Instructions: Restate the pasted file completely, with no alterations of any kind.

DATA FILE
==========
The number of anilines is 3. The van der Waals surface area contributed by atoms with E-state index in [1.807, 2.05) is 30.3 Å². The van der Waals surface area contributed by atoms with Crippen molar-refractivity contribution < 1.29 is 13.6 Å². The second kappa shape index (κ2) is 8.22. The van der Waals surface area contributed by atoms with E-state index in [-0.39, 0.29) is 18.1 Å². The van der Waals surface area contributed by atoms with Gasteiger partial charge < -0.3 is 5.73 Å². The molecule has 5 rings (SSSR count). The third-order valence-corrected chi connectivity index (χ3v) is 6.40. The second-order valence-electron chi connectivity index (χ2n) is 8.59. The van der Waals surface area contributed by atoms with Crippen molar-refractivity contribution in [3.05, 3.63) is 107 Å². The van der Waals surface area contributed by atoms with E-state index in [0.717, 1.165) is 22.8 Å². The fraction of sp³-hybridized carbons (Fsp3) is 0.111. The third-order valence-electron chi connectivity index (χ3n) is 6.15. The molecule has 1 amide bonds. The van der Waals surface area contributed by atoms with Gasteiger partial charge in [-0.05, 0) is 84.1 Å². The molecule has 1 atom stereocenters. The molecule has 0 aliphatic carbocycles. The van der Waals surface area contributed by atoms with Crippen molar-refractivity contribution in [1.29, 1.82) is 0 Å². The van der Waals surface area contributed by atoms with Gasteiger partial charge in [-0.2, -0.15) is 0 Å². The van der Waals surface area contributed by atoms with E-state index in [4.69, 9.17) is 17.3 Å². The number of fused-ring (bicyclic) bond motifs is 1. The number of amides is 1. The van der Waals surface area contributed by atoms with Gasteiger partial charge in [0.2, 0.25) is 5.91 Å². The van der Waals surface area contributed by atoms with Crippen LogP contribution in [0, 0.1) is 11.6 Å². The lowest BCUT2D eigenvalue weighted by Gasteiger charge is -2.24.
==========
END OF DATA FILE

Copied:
The number of anilines is 3. The van der Waals surface area contributed by atoms with E-state index in [1.807, 2.05) is 30.3 Å². The van der Waals surface area contributed by atoms with Crippen molar-refractivity contribution < 1.29 is 13.6 Å². The second kappa shape index (κ2) is 8.22. The van der Waals surface area contributed by atoms with E-state index in [-0.39, 0.29) is 18.1 Å². The van der Waals surface area contributed by atoms with Gasteiger partial charge < -0.3 is 5.73 Å². The molecule has 5 rings (SSSR count). The third-order valence-corrected chi connectivity index (χ3v) is 6.40. The second-order valence-electron chi connectivity index (χ2n) is 8.59. The van der Waals surface area contributed by atoms with Crippen molar-refractivity contribution in [3.05, 3.63) is 107 Å². The van der Waals surface area contributed by atoms with E-state index in [0.717, 1.165) is 22.8 Å². The fraction of sp³-hybridized carbons (Fsp3) is 0.111. The third-order valence-electron chi connectivity index (χ3n) is 6.15. The molecule has 1 amide bonds. The van der Waals surface area contributed by atoms with Gasteiger partial charge in [-0.05, 0) is 84.1 Å². The molecule has 1 atom stereocenters. The molecule has 0 aliphatic carbocycles. The van der Waals surface area contributed by atoms with Crippen molar-refractivity contribution in [1.29, 1.82) is 0 Å². The van der Waals surface area contributed by atoms with Gasteiger partial charge in [-0.2, -0.15) is 0 Å². The van der Waals surface area contributed by atoms with E-state index in [4.69, 9.17) is 17.3 Å². The number of fused-ring (bicyclic) bond motifs is 1. The number of amides is 1. The van der Waals surface area contributed by atoms with Gasteiger partial charge in [0.2, 0.25) is 5.91 Å². The van der Waals surface area contributed by atoms with Crippen LogP contribution in [0, 0.1) is 11.6 Å². The lowest BCUT2D eigenvalue weighted by Gasteiger charge is -2.24.